Sunday, October 24, 2010

Hearts & Bones and a dream of nightingales

I keep thinking about the song Paul Simon wrote about Carrie Fisher called ‘Hearts and Bones’. This song has always resonated with me, in particular lines in it such as:

"And tell me why
Why won't you love me
For who I am
Where I am
He said:
'cause that's not the way the world is baby
This is how I love you, baby
This is how I love you, baby"

I am reminded of my singleness.

Recently a date told me that I am ‘odd’ and he wouldn’t explain what he meant. I sit home alone and ponder that ( yes… I know, I think too much), and though I have my good days, today isn’t one of them. Though I have a lot of uni work to keep me busy, today it doesn’t, my thoughts keep me busy instead. Why am I almost forty and still single? Today I am sad. I am lonely. I know I am not alone in feeling this. I also recognize that I have had many men interested in me over the years, but I did not share their interest. I guess the truth of the matter is that I have yet to meet a man who will love me for who I am, as I would love him the same. Most of my friends are married or attached and don’t seem to recall what it was like living life alone. I know, well.. to be honest, I hope!, that it is only a matter of time before things change for me. God, the universe… who ever you are, what ever you call yourself... if you are out there…I hope you are listening. And somehow give me the strength and the patience to wait it out, as well as the faith that things will change.

As I re-read this and rewrite parts, I receive a phone call from a friend I haven’t heard from in some time. He tells me that he was rushed to hospital four months ago for emergency surgery to remove a tumor the size of a brick. He tells me about the four major operations he had done, his months in intensive care, how his family were called in several times as the doctors thought that he was going to die, and then he tells me of the lasting damage that has been done to his body. This week he goes in for radiation treatment , which will consist of him sitting in a lead lined room alone for two days. His voice quavers, he is not sure if he will cope, or even survive all of this. He is close to tears, I can hear it. I suddenly feel selfish. My own concerns suddenly seem so small and insignificant.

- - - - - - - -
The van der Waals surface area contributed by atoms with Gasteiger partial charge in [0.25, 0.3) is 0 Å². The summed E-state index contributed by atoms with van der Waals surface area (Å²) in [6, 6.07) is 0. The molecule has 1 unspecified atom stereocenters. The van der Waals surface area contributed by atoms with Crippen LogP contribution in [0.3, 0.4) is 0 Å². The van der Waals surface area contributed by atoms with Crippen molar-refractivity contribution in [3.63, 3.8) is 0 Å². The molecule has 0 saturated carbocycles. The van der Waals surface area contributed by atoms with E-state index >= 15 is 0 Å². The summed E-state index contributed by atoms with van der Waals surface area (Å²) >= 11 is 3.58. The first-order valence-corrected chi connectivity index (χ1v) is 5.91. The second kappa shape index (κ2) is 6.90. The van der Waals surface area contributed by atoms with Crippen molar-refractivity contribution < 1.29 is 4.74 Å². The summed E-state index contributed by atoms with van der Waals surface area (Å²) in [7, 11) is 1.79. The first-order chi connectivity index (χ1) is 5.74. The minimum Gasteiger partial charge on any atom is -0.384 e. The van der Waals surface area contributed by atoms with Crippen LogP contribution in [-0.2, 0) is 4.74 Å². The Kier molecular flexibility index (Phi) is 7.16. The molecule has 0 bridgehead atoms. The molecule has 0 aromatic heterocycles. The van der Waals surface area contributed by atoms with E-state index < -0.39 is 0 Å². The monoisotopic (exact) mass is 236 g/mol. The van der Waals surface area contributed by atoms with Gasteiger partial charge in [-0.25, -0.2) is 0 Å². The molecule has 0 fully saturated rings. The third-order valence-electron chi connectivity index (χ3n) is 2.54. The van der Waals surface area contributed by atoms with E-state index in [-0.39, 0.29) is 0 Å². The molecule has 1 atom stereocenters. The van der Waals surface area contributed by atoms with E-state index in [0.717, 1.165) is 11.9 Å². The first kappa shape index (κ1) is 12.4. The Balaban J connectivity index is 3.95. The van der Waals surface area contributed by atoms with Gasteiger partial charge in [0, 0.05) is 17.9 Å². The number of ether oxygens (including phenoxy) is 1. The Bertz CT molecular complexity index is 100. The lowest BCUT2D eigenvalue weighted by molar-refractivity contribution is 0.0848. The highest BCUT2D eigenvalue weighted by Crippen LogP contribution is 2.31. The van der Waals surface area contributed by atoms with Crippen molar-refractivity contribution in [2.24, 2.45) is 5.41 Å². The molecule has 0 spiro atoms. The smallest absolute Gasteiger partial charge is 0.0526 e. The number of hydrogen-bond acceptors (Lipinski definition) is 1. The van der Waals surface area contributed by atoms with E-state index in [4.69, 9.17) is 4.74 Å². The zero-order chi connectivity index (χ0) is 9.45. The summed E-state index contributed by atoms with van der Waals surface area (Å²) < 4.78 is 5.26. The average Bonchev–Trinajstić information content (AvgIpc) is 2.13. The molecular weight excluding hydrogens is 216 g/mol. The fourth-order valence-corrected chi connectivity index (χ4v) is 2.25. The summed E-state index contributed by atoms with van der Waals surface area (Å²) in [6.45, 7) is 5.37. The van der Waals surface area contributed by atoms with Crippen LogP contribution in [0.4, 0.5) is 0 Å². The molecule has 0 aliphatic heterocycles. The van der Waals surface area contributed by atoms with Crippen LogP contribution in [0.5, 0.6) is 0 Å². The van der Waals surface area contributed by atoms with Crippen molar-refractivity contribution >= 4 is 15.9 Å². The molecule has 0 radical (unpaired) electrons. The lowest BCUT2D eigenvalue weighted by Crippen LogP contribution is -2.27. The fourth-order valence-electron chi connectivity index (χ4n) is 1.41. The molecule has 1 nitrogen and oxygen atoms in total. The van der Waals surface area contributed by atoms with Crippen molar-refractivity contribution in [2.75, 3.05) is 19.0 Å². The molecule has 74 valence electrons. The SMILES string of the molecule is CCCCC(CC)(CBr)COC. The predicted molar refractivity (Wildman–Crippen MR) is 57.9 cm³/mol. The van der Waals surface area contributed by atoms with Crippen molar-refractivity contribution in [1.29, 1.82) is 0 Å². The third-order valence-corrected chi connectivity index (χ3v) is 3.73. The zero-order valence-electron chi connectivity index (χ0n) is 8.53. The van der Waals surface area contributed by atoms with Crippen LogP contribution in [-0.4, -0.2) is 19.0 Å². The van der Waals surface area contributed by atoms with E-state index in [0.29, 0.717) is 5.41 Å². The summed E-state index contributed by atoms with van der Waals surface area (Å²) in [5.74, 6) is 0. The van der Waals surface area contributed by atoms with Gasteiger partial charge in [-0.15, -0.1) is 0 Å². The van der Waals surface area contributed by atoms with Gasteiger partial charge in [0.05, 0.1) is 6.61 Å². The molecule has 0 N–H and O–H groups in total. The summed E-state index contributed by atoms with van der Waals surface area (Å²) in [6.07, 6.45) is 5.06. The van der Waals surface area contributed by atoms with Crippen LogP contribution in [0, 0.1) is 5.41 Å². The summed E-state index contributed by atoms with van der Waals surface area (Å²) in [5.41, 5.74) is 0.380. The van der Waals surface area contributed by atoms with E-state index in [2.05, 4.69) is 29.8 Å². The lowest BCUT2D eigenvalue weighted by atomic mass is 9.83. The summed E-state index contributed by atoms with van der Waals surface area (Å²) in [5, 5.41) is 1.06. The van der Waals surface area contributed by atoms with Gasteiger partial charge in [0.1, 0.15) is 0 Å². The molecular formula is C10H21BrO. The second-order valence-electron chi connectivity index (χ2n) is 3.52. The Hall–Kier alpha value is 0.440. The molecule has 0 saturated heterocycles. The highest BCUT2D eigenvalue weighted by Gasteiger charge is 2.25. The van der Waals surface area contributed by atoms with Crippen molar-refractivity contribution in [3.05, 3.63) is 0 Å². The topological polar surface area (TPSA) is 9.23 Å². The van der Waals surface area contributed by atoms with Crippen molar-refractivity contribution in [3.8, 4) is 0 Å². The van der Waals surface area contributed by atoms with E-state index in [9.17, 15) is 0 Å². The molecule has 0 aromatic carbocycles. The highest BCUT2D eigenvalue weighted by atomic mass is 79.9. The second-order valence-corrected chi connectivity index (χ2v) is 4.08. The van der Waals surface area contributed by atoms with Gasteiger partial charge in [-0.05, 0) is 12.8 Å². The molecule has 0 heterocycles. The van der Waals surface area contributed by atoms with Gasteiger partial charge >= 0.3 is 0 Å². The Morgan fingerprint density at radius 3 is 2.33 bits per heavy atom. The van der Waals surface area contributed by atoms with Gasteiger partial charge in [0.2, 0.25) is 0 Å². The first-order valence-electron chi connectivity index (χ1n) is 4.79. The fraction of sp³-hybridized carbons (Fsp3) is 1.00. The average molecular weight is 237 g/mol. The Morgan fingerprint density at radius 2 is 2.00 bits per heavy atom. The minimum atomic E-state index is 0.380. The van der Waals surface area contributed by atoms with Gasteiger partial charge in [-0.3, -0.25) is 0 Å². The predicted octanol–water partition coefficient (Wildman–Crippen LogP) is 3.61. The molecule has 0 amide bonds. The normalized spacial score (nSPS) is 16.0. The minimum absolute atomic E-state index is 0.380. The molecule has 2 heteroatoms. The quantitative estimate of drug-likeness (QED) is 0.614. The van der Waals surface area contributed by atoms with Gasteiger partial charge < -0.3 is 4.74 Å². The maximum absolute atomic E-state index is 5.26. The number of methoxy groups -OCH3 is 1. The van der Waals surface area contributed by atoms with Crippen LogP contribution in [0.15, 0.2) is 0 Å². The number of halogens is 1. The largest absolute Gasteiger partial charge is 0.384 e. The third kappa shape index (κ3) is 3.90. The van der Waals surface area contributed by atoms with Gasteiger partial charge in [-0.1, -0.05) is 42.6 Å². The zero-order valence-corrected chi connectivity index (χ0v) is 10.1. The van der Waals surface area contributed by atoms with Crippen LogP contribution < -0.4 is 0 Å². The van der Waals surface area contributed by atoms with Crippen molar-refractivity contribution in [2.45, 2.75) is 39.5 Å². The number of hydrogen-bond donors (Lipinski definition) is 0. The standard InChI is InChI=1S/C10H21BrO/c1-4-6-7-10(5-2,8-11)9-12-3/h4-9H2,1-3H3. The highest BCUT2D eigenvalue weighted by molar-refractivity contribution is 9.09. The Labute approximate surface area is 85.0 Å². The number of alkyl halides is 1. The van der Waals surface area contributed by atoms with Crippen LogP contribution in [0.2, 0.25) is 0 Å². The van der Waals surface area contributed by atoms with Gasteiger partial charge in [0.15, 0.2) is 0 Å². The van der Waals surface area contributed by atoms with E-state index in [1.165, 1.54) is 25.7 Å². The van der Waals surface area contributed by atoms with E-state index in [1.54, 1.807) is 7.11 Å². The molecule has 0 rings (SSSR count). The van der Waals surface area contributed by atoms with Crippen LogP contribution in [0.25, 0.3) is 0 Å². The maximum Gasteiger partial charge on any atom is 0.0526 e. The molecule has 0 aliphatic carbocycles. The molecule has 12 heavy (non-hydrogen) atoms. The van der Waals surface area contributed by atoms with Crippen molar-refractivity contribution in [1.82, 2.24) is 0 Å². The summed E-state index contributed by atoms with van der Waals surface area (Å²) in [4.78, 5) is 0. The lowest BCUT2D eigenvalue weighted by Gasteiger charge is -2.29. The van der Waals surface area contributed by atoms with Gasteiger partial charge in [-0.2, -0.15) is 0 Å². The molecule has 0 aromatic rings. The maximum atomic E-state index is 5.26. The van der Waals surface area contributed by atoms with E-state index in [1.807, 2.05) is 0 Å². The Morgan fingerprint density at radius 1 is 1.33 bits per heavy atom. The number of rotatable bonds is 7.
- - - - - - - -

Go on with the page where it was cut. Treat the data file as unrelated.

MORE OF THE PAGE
I walk around the house in a daze and decide to draw a bath. Water always calms and centers me, plus I need a wash. I mindlessly grab something to read in the bath…I come away with a book of Gay love poems given to me by a dear friend, one time boyfriend, well...truth be told, we tried once more after that, and our suspicions were confirmed- we were best suited as friends… Before he died, he gave me this collection of poems. He wrote something personal inside the cover. He was a beautiful man and good friend. When he died I stretched alongside his grave and cried until I couldn’t cry any more.
Now I climb into the bath and hold the collection of poems in my hand (‘In the name of Love’). I think of my friend who gave this to me and who has been dead for about four years now. I think of my friend who called tonight and is going through hell. Everyone suffers. I am ok. I go straight to my favorite poem in the collection and read.

David Bergman- ‘A dream of nightingales’ (In memory of Jerry Thompson).

The Friday before your funeral I taught
Keats to my sophomore class. Little did they care
for the truth of beauty of the grace of truth,
but his being “half in love with easeful death”
penetrated through the smugness of their youth,
and I thought of you drawing me to the rear
window one early spring to hear in rapture
a bird hidden among the flowering pear.

You held your cat tight so that he could not scare
off such music as hadn’t been heard all winter.
When you flew South to escape the arctic blast
and home again heard that dark-winged creature
tell me, did he then revel himself at last
as you believed he’d be - pure and beckoning?

© (1988) -  David Bergman    
No copyright infringement is intended in the reproduction of this poem.

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